Critical care nurse Victoria Hunter gets home from work around 8 p.m., strips off her scrubs and heads straight to the shower.
She hasn't seen her husband or dog since she left at six that morning but can't risk greeting them with a hug or pet until she's clean. Her husband follows behind to wipe down the doorknob and anything else she's touched.
Although she's physically home, her mind is still on her patients — who are fighting for their lives in the COVID-19 intensive care unit at Erlanger Medical Center.
All day, she's been either at their bedsides or standing in the hall right outside their rooms, watching each breath they take through the window.
She can see their heart rate, blood pressure and oxygen level on computer screens, but monitoring physical changes — if they start to sweat, become delirious or use their abdominal muscles to breathe — requires a trained eye.
If she has to let them out of her sight to perform a task, such as go to the lab, Hunter gives a detailed report of the patient's status to another nurse who keeps watch until she returns.
"They're not just a number for us," she said. "We have emotional connections to these patients. I think about them when I go home. I worry about them."
ICU nurses are used to working in high-stress environments and treating critically ill patients, including those who don't survive, but Hunter said caring for coronavirus patients is different.
Not every COVID-19 patient ends up in intensive care, and those that do may only spend a few days there, but some patients stay in the ICU for months, she said.
"I've never really had as much emotional stress working with patients in the medical ICU," Hunter said. "We definitely have gotten to know our patients really well, because they can't have visitors. We are all they have a lot of times."
Many patients have smartphones or other devices to talk to their loved ones. Although the nurses often help facilitate those conversations, some patients are too sick or cognitively impaired to communicate at all, said Cody Sims, clinical staff leader in Erlanger's medical ICU.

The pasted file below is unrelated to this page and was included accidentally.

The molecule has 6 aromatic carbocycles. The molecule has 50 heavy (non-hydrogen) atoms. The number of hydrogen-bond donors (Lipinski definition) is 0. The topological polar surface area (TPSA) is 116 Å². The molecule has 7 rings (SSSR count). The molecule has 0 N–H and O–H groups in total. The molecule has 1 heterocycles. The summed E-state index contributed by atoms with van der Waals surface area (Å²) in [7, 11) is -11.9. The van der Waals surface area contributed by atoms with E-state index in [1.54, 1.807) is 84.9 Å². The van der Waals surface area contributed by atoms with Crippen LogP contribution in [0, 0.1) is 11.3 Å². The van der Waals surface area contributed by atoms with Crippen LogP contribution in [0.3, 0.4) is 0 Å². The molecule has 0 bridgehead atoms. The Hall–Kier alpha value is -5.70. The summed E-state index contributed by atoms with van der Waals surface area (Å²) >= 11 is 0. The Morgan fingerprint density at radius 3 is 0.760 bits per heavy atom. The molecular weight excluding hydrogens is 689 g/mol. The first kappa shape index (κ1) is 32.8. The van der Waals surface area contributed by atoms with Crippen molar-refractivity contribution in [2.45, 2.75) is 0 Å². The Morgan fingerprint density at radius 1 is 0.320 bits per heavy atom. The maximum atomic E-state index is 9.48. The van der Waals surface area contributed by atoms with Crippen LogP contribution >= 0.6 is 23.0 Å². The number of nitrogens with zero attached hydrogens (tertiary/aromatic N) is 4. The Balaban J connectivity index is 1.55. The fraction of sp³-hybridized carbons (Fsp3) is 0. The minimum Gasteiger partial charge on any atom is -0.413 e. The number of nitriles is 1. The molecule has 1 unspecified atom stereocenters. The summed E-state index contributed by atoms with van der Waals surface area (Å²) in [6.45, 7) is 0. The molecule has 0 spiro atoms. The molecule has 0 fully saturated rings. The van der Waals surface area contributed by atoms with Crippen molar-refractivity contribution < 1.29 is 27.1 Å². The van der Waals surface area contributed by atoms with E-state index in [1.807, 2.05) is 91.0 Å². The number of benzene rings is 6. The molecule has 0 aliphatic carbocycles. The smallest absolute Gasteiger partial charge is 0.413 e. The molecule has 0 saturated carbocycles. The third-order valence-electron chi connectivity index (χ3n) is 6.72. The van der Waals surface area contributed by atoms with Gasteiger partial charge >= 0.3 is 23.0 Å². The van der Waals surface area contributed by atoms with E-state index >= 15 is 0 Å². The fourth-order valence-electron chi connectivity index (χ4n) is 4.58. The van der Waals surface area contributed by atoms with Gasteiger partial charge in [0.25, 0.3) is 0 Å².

"We just have to be there with them," Sims said. "One of my hardest moments was holding a man's hand as he was passing away and knowing that he couldn't see or contact his family. It really hurt.
"It's really special at the same time that we have an opportunity to be there," he said. "But it's not an alternative to having family."
Tracy Headrick, nurse manager of Erlanger's COVID-19 floor, said one of the biggest misconceptions about the coronavirus is that it only affects older people with chronic conditions.
"We have a wide range of patients. I can't pin it down to just one type," Headrick said. "The people who seem to have more problems are the people who have diabetes or respiratory issues, but there's really no rhyme or reason for why somebody is here for a week or somebody is here for a month."
Hunter said nurses are in nearly constant communication with families, relaying messages to patients about their loved ones.
"Whenever families call in, they will usually tell us messages — ask us to tell them that everyone says hi, so-and-so just graduated from high school," she said, but communicating with a patient on a ventilator is difficult.
Typically, patients on ventilators are heavily sedated, so their bodies can relax and allow the machine to take over their breathing.
Even though it seems like they're unconscious and can't hear, Hunter said nurses are taught to always talk to their patients anyway, explaining every procedure, because you never know. Hunter said she stays in the room to keep them company for as long as possible.
"I just hope that they can hear and that they get some encouragement from it," she said.
Aside from the emotional toll, Sims said one of the most difficult aspects of COVID-19 is the effort that goes into personal protective equipment, or PPE.
Before they enter a patient's room, nurses must don their PPE, which includes a face shield, an N95 respirator mask, two pairs of gloves, shoe and hair covers and an impermeable, full-length plastic gown.
In order not to waste PPE, nurses stay in the room between one and three hours, sometimes more if the patient is critical, Sims said.
Once inside, the physical demands can include moving and bathing patients, administering drugs, swapping out equipment, changing tubes and bending down to check wires.
"You pretty much lose a pound of sweat when you're in there," he said.